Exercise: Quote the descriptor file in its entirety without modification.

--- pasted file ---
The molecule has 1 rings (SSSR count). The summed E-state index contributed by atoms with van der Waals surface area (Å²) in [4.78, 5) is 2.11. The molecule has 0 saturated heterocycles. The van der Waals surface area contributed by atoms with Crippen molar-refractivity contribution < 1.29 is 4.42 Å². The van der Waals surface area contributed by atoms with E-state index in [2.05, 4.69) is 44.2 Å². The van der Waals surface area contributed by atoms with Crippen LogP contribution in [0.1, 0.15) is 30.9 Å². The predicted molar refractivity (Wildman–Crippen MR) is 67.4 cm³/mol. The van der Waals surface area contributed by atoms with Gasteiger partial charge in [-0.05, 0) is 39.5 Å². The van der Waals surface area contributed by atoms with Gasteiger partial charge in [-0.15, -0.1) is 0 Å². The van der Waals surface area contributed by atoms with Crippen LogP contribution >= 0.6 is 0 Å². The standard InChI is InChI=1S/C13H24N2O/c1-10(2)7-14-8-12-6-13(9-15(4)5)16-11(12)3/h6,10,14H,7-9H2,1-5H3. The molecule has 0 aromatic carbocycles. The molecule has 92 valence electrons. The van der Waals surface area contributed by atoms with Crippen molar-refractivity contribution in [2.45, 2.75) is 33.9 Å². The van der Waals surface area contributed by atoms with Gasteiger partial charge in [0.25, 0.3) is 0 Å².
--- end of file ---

The molecule has 1 rings (SSSR count). The summed E-state index contributed by atoms with van der Waals surface area (Å²) in [4.78, 5) is 2.11. The molecule has 0 saturated heterocycles. The van der Waals surface area contributed by atoms with Crippen molar-refractivity contribution < 1.29 is 4.42 Å². The van der Waals surface area contributed by atoms with E-state index in [2.05, 4.69) is 44.2 Å². The van der Waals surface area contributed by atoms with Crippen LogP contribution in [0.1, 0.15) is 30.9 Å². The predicted molar refractivity (Wildman–Crippen MR) is 67.4 cm³/mol. The van der Waals surface area contributed by atoms with Gasteiger partial charge in [-0.05, 0) is 39.5 Å². The van der Waals surface area contributed by atoms with Gasteiger partial charge in [-0.15, -0.1) is 0 Å². The van der Waals surface area contributed by atoms with Crippen LogP contribution >= 0.6 is 0 Å². The standard InChI is InChI=1S/C13H24N2O/c1-10(2)7-14-8-12-6-13(9-15(4)5)16-11(12)3/h6,10,14H,7-9H2,1-5H3. The molecule has 0 aromatic carbocycles. The molecule has 92 valence electrons. The van der Waals surface area contributed by atoms with Crippen molar-refractivity contribution in [2.45, 2.75) is 33.9 Å². The van der Waals surface area contributed by atoms with Gasteiger partial charge in [0.25, 0.3) is 0 Å².